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Why Recall Lori

February 28, 2021

CUSD’s stated mission is “to provide a child-centered environment that cultivates character, fosters academic excellence, and embraces diversity.” Throughout the pandemic, the CUSD Board led by 2020 President Lori Cunningham, has failed in its mission, stubbornly relying on distance learning which has been ineffective for many, and refusing to reopen schools in a timely manner. Far from taking a child-centered approach, the CUSD Board has consistently made poor decisions, lacking leadership and ignoring the needs of children failing under the distance learning model.

At the July 16th Board meeting, Lori said that “CUSD needs to set their own (reopening) metrics” as opposed to following county guidance. As we now have seen, we are paying the penalty of this early established mindset.

In that same meeting, both Lori and Phyllis provided their “medical expertise” expressing concerns regarding the reliability of testing, the lack of contact tracing and more. This was the beginning of a series of questions asked by our Board over the course of multiple meetings where our Board leaned-into their own intuition and findings rather than the guidance from expert organizations such as the local Santa Clara County Health Department which many other districts leaned upon. 

By the end of July, our Board was well-aware of parents that were struggling through remote school during the Spring of ‘20. They also tacitly acknowledged that parents have become part-time teachers contributing to the near 2M women who have now left the workforce. Many parents commented, that education was an essential service and that schools needed to reopen come Fall. We agree, remote school was an experiment that failed and the Board knew by mid-Fall that it wasn’t working for many but didn’t stop the damage it continued to wreak. 

By the end of summer, although some members advocated for the option for in-person learning, the Board made a collective decision that CUSD would remain in distance learning until January. This, unfortunately, would be used as a scapegoat multiple times through the Fall as to why CUSD could not reopen schools. This approach of “can’t do” along with “deflect and defer” was a consistent pattern of the Board — stay nimble, as you should in a pandemic to close schools but stay stubborn and create roadblocks above and beyond expert guidance when it came to reopening. Meanwhile, our neighboring districts stayed nimble, adapted, such as Los Altos and Palo Alto, applied for waivers, and reopened. The notion of this Board even considering applying for such waiver never even came to discussion since they had predetermined that in-person school was off the table for the Fall, while Santa Clara County continued to encourage districts to apply and even suggested that all waivers would be approved.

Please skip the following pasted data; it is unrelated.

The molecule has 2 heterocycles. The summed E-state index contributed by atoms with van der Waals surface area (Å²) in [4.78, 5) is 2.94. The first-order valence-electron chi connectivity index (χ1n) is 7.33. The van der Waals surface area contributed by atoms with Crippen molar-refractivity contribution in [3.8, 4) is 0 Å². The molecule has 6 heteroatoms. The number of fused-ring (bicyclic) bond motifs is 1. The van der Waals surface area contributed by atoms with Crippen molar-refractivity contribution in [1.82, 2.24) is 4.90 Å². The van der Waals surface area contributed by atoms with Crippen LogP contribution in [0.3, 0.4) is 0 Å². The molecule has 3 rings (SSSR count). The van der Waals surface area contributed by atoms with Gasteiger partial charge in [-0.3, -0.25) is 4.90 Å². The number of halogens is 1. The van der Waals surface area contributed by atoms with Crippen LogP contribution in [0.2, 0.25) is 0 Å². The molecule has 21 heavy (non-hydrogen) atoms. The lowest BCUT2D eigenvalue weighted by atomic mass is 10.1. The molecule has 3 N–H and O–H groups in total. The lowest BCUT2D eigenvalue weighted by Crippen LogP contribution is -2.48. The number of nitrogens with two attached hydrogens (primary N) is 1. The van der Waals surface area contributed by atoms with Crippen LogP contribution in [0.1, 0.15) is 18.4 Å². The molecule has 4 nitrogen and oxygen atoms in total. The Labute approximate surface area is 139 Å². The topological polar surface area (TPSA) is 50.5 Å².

But it doesn’t stop here.

Fast-forward to the Fall, at the October 8th Board meeting, parents were upset and commented that distance learning simply wasn’t working. These weren’t even the first cries from parents and children; it started the month prior and it wasn’t a small vocal minority, it was dozens of parents calling into Board meetings and leaving comments. Many more parents would have voiced their opinions were it not for the fact that they were completely overwhelmed working full-time and supporting distance learning at home.  It was at this point, we began to see an increasing “flight to private,” as CUSD and the Board was unable to provide an option, one of their core values. Ironically, the 4-Phase model that was presented to the Board in July which the majority of parents chose was not really being adhered to. The “phase based reopening” was selected by over 70% of parents because they wanted to have a path for their children to get back into the classroom, yet the Board failed to live up to this promise.

While the Board listened to these cries, instead of focusing on actionable solutions and the plight of the children and parents, the Board would deliberate, take no action, defer and ultimately remain tone-deaf. At one point, Lori brought attention to teachers saying “teachers are stretched thin” in the context of remaining remote. Yes, this has been difficult for teachers but how about the 44% of kids and the parents putting in extra time to support their children while working full time? Phyllis didn’t do much better also repeatedly focusing on the concerns of the educators while mostly not solving for the pains of the struggling children. They needed to solve for both, and it didn’t stop here.